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FBAR, 8398, FATCA, And Capital Controls - The Trail That Leads To The Forced Repatriation Of Your Foreign Assets
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[Editor's note: the following post is by Jim Karger, TDV Legal Correspondent]
American taxpayers worldwide face a June 30th deadline to file with the U.S. Department of Treasury the Form TD-90-22.1, Report of Foreign Bank and Financial Accounts, also known as the FBAR.
On its face, the FBAR is just another form in a long line of forms required by the US government of its citizenry.
But, as with all government incursions on privacy and freedom, the FBAR is much more than a form. It is a first step to the US government having access to American taxpayers' assets worldwide. To understand how the FBAR fits into the puzzle, one must follow the legislative bread crumbs.
FBAR - "Tell Us Where Your Money Is"
Any U.S. person with a financial interest in, or authority over, a foreign financial account (accounts that exceed $10,000 in the aggregate) must file an IRS Form TD-90-22.1, Report of Foreign Bank and Financial Accounts (FBAR). This requirement also extends to U.S. citizens or residents with signature or other authority over a foreign financial account.
Exactly what constitutes a "foreign financial account" has been hotly debated. Suffice it to say that the IRS takes a broad view of the term. See their document here. (If you have or believe you may have a foreign financial account, you should consult with your tax attorney or tax advisor immediately.)
The FBAR is not a part of the US tax return. Rather, it is an independent report that must be filed with the US Treasury, to be received (not mailed) by June 30 of each year.
It is important to be right on what foreign financial accounts to report and to be timely since there are no extensions available for the FBAR filing and since penalties for failing to file the FBAR are severe, including a civil penalty of $10,000 for each non-willful violation, and the greater of $100,000 or 50% of the amount in the account for each violation, with each failure to file a separate violation.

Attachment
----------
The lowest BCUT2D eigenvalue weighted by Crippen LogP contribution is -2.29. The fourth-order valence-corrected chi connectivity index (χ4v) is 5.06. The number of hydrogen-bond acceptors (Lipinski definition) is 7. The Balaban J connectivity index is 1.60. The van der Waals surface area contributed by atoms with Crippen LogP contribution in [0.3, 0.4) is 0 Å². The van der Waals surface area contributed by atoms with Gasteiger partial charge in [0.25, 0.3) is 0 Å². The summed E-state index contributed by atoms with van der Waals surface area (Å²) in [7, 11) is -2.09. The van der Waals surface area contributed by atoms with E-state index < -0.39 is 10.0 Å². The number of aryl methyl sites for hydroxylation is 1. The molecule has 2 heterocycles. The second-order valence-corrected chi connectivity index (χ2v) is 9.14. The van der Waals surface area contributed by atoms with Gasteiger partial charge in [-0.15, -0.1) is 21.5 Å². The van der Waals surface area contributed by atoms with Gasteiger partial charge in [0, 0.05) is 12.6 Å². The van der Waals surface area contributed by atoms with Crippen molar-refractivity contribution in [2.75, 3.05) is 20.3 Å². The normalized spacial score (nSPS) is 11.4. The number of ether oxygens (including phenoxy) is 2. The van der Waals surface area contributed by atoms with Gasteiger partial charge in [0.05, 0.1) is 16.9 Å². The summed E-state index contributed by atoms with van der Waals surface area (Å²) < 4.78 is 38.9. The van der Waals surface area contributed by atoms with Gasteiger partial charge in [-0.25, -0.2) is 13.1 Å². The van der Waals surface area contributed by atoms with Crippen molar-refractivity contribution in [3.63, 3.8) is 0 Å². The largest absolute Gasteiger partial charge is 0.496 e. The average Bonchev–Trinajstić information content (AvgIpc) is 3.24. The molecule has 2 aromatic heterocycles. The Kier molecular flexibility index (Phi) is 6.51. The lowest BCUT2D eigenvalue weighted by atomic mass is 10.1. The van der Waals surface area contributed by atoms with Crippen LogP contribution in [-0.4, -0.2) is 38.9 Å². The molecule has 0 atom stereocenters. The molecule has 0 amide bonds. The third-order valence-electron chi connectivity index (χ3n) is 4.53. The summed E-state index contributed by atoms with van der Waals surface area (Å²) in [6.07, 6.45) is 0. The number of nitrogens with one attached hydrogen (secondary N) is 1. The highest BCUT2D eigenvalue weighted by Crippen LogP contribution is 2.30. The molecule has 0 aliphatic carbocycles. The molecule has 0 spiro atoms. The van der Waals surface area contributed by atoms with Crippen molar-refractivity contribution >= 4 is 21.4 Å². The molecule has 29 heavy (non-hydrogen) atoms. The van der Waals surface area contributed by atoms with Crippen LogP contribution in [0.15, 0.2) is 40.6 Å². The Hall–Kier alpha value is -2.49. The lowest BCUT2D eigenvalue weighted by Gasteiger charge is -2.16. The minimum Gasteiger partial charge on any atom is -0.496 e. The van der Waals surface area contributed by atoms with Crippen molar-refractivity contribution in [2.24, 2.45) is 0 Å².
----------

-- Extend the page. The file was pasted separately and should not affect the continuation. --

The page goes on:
Form 8398 - "Tell Us Where Your Foreign Assets Are"
In addition to the FBAR, beginning in tax year 2011, every US taxpayer with "specified foreign financial assets" must report them on IRS Form 8938, which was due for most US taxpayers April 15, 2012, this pursuant to Foreign Accounts Tax Compliance Act (FATCA).
Any individual who holds “any interest” in a “specified foreign financial asset” must attach to their income tax return certain required information (in the Form 8398), if the aggregate value of such assets exceeds $50,000. A “specified foreign financial asset” includes any financial account maintained by a foreign financial institution, and if not maintained by a foreign financial institution, any stock or security issued by a non-U.S. person, any other financial instrument or contract where the issuer or counterparty is a non-U.S. person, or any interest in a foreign entity.